The First

Emmie had spinal fusion surgery on February 17th.  Remember when I said that NF was a marathon?  February 17th was one of the longest miles.  She went back with her neurosurgeon at 7:30 in the morning and we saw her at 8 that evening.

The logistics went like this:  They went in to the front and took out two vertebrae.  Then they stitched her up, flipped her (with the halo for stability, breathing tube in place, etc).  They put in metal rods in the back of her neck, secured with hooks.  Secured with hooks because they don’t make screws small enough for her bones.  Then they closed her up, flipped her.  Again.  And replaced the two previously removed vertebrae with a straw filled with her bone.  She spent 24 hours on a ventilator and only had a slight dip in her breathing when it was removed.  She was on narcotic pain relievers Wednesday and Thursday but by Friday morning pain was being controlled with acetemetophin only and we were moved to a regular room.  We are also pretty certain that valium makes her throw up.

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Going over the details with Dr. Chern.

To say this surgery was extensive is an understatement.  It was intense and a lot of work and a lot of quick thinking and planning on our neurosurgeon’s part.  He and the whole surgical and orthotic staff were amazing.  Emmie’s orthotist came out each time he was with her to give us a personal update.  Dr. Chern came out of surgery and was so great at going over everything they did and how she did.

They straightened her spine, ya’ll.  It went from this:

cropped to this:  IMG_20150802_193024787in a matter of hours.

She did well in the hospital.  Over the weekend, we were worried because she refused to stand.  When we brought it up with Dr. Chern, he wanted to get some x-rays done and have physical therapy come by.  We were just trying to rule out muscle and neurological issues.  By the time physical therapy came by, she showed off and walked to the bed with no problems.  She continued to improve enough throughout the day for us to go home on Tuesday.  Six days in the hospital.  And then home.

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Recovery is going to take some time.  In adults, kyphosis surgery is not nearly as involved as hers had to be and it takes about two to three months to recover.  Six months to fully recover.  But, she’s up and walking.  She’s laughing and talking and this weekend she wanted to climb stairs.  Each day she is getting stronger.  We’re continuing with the over-the-counter meds of ibuprofen and acetemetophin and that keeps her mostly happy and going.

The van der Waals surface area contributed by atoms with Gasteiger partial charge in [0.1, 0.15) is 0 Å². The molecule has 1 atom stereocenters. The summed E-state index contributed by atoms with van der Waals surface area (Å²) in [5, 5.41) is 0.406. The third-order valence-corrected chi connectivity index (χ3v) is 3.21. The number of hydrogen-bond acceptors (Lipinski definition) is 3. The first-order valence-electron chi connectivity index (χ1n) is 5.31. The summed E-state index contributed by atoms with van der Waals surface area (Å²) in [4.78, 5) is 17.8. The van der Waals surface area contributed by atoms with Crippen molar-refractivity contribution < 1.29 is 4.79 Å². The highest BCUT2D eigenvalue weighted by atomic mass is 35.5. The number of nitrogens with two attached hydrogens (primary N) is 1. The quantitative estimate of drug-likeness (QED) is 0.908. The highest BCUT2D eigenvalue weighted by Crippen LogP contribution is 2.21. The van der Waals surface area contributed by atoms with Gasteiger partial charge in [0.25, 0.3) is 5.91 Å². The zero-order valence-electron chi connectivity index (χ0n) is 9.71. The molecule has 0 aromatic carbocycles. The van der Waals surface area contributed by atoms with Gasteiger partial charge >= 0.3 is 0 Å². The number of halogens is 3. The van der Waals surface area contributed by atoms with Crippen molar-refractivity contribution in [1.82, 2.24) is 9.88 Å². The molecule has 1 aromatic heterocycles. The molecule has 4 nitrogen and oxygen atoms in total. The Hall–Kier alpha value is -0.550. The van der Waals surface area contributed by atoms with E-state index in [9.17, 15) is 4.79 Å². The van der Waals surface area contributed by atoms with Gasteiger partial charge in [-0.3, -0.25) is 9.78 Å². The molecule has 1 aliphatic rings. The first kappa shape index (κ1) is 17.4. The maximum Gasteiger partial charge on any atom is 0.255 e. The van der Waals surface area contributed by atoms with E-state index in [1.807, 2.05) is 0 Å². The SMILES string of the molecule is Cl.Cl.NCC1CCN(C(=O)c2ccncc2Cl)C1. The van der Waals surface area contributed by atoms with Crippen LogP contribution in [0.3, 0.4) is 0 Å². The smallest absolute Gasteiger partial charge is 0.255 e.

To our knowledge no one has really done spinal fusion for kyphosis on a child under 2 years of age.  She’s one of the firsts.  She was a first for our doctor.  Doctors all over the country are watching and learning from our Emmie.  Whether this is a permanent fix or not, we know that God is using Emmie to help children that come after her.  We can’t wait to see how God is gong to write her testimony (or any of our kids for that matter).

What’s next?

Next comes the biggest step.  Emmie will go back sometime in around two weeks.  She’ll be put under general anesthesia and they’ll do a CT scan to make sure the bone is grafting to the rods and straw.  If that is confirmed, they’ll take her in to the special procedures room and remove her halo.  She’ll wear the neck brace she had before the halo for a few more weeks and then she’ll be brace free.  For the first time in over a year.

And then we watch closely and pray.  If she has spinal stability over the next six months, we can consider the surgery a success and no longer have to worry about kyphosis.

At some point after the halo is removed, she’ll also have an MRI to check on the growth of the plexiform neurofibroma.  We were unable to do it in the halo because it would present with artifacts (distortion) and make it impossible to see what is going on. The rods and plate may cause some distortion but it should not be as bad as when the halo was on.

Was.  I can not imagine life without the halo.  It’s just become a part of our lives.  Part of who she is.  And yet, I can not wait to feel my baby’s cheek against mine.

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